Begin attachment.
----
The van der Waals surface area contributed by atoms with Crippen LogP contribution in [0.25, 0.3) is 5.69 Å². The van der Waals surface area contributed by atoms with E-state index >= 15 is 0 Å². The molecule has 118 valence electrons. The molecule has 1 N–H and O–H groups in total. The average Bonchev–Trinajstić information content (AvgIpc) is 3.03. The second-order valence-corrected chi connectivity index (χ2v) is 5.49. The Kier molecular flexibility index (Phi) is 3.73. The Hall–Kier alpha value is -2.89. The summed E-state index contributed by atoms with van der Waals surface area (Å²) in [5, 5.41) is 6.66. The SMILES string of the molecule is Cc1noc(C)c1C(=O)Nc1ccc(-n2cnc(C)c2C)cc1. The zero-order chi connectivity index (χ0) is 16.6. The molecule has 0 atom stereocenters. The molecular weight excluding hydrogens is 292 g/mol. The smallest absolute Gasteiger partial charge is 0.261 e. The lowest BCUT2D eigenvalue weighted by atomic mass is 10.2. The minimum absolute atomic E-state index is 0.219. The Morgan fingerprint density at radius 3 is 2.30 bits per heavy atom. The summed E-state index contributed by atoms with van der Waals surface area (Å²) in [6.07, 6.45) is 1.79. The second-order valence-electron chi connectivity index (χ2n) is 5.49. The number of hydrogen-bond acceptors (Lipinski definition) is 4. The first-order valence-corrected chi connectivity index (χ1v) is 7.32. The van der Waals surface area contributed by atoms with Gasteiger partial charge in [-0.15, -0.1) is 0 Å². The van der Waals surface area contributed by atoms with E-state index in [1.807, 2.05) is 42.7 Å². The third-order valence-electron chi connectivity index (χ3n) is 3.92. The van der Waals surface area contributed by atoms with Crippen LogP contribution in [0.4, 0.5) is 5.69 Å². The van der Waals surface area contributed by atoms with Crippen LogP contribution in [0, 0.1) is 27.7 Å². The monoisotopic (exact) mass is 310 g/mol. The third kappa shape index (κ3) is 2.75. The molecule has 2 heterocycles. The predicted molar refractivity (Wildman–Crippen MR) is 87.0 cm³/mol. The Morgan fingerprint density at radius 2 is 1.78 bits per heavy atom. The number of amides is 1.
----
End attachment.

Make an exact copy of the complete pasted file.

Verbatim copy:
The van der Waals surface area contributed by atoms with Crippen LogP contribution in [0.25, 0.3) is 5.69 Å². The van der Waals surface area contributed by atoms with E-state index >= 15 is 0 Å². The molecule has 118 valence electrons. The molecule has 1 N–H and O–H groups in total. The average Bonchev–Trinajstić information content (AvgIpc) is 3.03. The second-order valence-corrected chi connectivity index (χ2v) is 5.49. The Kier molecular flexibility index (Phi) is 3.73. The Hall–Kier alpha value is -2.89. The summed E-state index contributed by atoms with van der Waals surface area (Å²) in [5, 5.41) is 6.66. The SMILES string of the molecule is Cc1noc(C)c1C(=O)Nc1ccc(-n2cnc(C)c2C)cc1. The zero-order chi connectivity index (χ0) is 16.6. The molecule has 0 atom stereocenters. The molecular weight excluding hydrogens is 292 g/mol. The smallest absolute Gasteiger partial charge is 0.261 e. The lowest BCUT2D eigenvalue weighted by atomic mass is 10.2. The minimum absolute atomic E-state index is 0.219. The Morgan fingerprint density at radius 3 is 2.30 bits per heavy atom. The summed E-state index contributed by atoms with van der Waals surface area (Å²) in [6.07, 6.45) is 1.79. The second-order valence-electron chi connectivity index (χ2n) is 5.49. The number of hydrogen-bond acceptors (Lipinski definition) is 4. The first-order valence-corrected chi connectivity index (χ1v) is 7.32. The van der Waals surface area contributed by atoms with Gasteiger partial charge in [-0.15, -0.1) is 0 Å². The van der Waals surface area contributed by atoms with E-state index in [1.807, 2.05) is 42.7 Å². The third-order valence-electron chi connectivity index (χ3n) is 3.92. The van der Waals surface area contributed by atoms with Crippen LogP contribution in [0.4, 0.5) is 5.69 Å². The van der Waals surface area contributed by atoms with Crippen LogP contribution in [0, 0.1) is 27.7 Å². The monoisotopic (exact) mass is 310 g/mol. The third kappa shape index (κ3) is 2.75. The molecule has 2 heterocycles. The predicted molar refractivity (Wildman–Crippen MR) is 87.0 cm³/mol. The Morgan fingerprint density at radius 2 is 1.78 bits per heavy atom. The number of amides is 1.